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What's your writing weakness?

Some writers are better at creating believable characters; some have witty dialogue; some set the scene so well you can almost sense the sights and sounds radiating from the pages. Some writers are fabulous, full stop, and some are so truly awful that you wonder how they managed to get published in the first place.

For me, I admire writers who can knock out loquacious description. In fact, there are times when I have to remind myself to include a little detail because description doesn't come as naturally to me as narrative voice or dialogue - I tend to shy away from it.

Personally, I blame Tolkien. Don't get me wrong, I bow down to his writing, but is it just me who always finds themselves skimming his ten page descriptions in Lord of the Rings? In fact, when I see a book described as "epic", I just know that it's going to have lengthy descriptions. My reading habit of skimming lengthy descriptions has created a writing habit where I forget to include description. You could say description is my writing weakness.

For my fellow writers out there, what's *your* writing weakness? And for those of you who are just readers, is description actually *that* important to you?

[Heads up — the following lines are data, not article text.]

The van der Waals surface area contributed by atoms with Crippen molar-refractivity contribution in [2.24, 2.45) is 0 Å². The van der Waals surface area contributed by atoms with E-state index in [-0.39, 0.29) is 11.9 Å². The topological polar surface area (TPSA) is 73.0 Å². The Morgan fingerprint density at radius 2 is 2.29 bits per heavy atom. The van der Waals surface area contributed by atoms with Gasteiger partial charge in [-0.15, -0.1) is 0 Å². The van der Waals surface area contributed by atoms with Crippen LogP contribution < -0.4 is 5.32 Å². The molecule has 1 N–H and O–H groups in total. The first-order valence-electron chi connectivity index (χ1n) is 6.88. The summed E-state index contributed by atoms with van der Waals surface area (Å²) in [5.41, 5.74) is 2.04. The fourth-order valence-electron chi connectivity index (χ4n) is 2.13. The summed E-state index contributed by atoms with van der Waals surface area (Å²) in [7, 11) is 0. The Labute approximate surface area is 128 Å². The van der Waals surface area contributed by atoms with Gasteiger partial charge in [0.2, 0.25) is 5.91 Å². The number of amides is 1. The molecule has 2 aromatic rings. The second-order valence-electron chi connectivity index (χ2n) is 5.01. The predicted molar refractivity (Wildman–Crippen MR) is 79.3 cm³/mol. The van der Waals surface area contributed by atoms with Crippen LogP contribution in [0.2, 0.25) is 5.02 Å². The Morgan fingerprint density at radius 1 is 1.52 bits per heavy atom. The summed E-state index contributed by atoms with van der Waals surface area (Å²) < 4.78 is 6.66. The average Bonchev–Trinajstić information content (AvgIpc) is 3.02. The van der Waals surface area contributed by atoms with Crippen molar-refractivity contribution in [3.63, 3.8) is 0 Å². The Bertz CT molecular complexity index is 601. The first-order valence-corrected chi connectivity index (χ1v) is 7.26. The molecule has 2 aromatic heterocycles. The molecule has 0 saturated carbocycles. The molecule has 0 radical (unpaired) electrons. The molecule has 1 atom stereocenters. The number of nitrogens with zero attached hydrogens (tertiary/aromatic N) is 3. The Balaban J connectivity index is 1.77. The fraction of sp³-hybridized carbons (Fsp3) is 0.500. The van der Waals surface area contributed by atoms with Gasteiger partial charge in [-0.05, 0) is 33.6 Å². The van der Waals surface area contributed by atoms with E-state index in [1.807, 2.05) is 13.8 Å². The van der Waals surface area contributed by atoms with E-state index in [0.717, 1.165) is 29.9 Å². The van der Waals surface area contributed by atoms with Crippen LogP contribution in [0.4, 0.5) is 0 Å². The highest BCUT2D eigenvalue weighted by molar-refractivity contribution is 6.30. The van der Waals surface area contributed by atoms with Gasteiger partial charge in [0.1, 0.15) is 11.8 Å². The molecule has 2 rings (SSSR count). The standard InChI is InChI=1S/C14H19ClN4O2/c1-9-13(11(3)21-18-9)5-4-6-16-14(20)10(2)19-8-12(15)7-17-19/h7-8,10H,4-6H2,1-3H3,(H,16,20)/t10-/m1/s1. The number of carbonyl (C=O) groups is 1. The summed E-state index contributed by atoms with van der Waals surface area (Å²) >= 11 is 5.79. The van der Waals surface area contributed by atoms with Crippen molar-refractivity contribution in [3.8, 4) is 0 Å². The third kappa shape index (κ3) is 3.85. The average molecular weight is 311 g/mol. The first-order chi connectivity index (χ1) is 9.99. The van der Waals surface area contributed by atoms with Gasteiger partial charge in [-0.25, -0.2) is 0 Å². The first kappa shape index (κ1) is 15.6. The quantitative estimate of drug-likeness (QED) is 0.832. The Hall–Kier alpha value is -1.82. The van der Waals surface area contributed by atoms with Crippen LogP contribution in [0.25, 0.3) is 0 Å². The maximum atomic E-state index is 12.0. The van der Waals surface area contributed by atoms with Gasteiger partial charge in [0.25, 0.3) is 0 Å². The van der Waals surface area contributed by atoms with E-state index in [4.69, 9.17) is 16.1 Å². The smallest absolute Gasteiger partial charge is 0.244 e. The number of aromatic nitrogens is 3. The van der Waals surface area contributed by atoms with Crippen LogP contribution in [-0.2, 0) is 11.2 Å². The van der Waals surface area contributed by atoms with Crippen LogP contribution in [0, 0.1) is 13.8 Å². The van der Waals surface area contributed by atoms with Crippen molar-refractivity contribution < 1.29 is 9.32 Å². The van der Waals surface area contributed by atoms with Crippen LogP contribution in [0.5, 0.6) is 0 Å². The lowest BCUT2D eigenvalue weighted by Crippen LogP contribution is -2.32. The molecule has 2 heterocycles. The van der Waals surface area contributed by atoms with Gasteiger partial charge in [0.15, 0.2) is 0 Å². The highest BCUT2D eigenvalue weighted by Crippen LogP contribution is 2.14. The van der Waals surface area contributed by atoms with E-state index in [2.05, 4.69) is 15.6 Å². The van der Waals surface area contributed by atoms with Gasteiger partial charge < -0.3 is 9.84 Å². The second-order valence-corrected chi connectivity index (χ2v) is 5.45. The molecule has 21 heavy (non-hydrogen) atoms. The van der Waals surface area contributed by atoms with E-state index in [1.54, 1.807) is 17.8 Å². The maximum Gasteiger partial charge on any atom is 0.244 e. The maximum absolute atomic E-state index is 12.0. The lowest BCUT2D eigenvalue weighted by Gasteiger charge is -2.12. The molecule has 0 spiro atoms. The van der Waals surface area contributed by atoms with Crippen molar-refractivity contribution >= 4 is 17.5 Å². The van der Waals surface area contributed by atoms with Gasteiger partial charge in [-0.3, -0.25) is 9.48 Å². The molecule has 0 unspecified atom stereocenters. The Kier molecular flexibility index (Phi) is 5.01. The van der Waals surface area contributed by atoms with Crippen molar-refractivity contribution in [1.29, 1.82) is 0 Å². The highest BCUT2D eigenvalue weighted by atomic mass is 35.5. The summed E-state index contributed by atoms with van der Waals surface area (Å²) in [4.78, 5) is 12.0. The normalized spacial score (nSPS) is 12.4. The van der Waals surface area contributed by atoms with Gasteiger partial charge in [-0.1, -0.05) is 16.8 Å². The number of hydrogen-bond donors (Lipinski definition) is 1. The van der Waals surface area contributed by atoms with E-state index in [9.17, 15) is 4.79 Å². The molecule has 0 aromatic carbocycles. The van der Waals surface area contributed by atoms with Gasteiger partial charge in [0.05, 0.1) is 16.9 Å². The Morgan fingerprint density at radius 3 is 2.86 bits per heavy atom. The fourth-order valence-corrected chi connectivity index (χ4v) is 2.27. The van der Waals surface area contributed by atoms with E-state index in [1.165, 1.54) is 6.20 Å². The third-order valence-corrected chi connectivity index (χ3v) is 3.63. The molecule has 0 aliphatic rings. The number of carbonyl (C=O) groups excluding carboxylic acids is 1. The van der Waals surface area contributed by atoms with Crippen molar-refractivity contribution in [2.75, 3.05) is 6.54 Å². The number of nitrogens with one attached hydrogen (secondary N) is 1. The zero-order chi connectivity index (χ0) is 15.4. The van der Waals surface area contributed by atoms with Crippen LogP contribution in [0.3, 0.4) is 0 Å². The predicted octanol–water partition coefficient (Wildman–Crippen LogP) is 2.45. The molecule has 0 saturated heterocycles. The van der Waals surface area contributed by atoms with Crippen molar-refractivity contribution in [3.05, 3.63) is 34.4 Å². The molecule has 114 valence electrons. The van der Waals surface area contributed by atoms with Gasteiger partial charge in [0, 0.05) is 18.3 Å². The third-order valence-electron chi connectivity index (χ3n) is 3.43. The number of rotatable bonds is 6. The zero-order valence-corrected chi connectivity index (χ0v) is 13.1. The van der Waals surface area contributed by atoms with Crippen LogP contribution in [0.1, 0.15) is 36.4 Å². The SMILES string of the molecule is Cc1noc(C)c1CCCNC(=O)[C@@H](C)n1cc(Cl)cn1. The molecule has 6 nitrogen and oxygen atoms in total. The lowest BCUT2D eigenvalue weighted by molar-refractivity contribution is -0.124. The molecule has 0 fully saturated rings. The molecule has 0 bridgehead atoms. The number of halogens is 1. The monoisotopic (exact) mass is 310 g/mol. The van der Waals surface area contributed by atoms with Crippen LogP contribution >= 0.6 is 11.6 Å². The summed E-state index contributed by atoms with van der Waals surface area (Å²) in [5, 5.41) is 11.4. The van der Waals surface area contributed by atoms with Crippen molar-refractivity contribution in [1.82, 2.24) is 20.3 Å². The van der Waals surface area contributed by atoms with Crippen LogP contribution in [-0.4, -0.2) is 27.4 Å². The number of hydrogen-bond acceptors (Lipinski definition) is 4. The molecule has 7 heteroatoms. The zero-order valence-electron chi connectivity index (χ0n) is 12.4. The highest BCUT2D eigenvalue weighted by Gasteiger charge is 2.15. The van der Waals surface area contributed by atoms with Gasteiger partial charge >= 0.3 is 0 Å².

10 comments:

  1. Hmmm...

    I think my problem is that I fall in love with dialogue and just want to focus on that.

    I'm also a little self-indulgent.

    But other than that my writing is perfect and everyone should be reading it. :)

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  2. I think my biggest weakness is my vocabulary since I'm Swedish but insist on studying in England and only writing in English. Another thing I suck at is editing, which is a massive part of writing. I just can't make myself do it most of the time.

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  3. For me - and this is probably why I feel I'm better at short stories than longer fiction - it is that I don't feel like I make my action interesting enough. I can't always think of good ways to move the story on and that frustrates me. One day I NEED to start that writing course.

    And from a reading point of view, I'm with you on the description thing. So it's beautiful, it describes it vividly . . . but do i REALLY need to know every detail? Er - no!

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  4. Oh, I love me some Aragorn, but I skipped over the numerous musical bits in the LOTR series. I would read them, but barely pay any attention to them. They just became too much.

    And I'm a huge LOTR fan. Oh, the shame!!!

    Oh, but what is my greatest weakness, so far? I think from all the writing I've done, I would say its the way I jump from scene to scene. I already know what happened and how the transitions occurred, so I tend to leave out necessary description.

    Oh, and when I start thinking that everyone else's descriptive writing is better, I just freeze. I think everyone will always appear to write better than me, but I just gotta drill it into my mind that I am my own worst critic. There's something of value about my writing and all writers have to show themselves love, every now and then.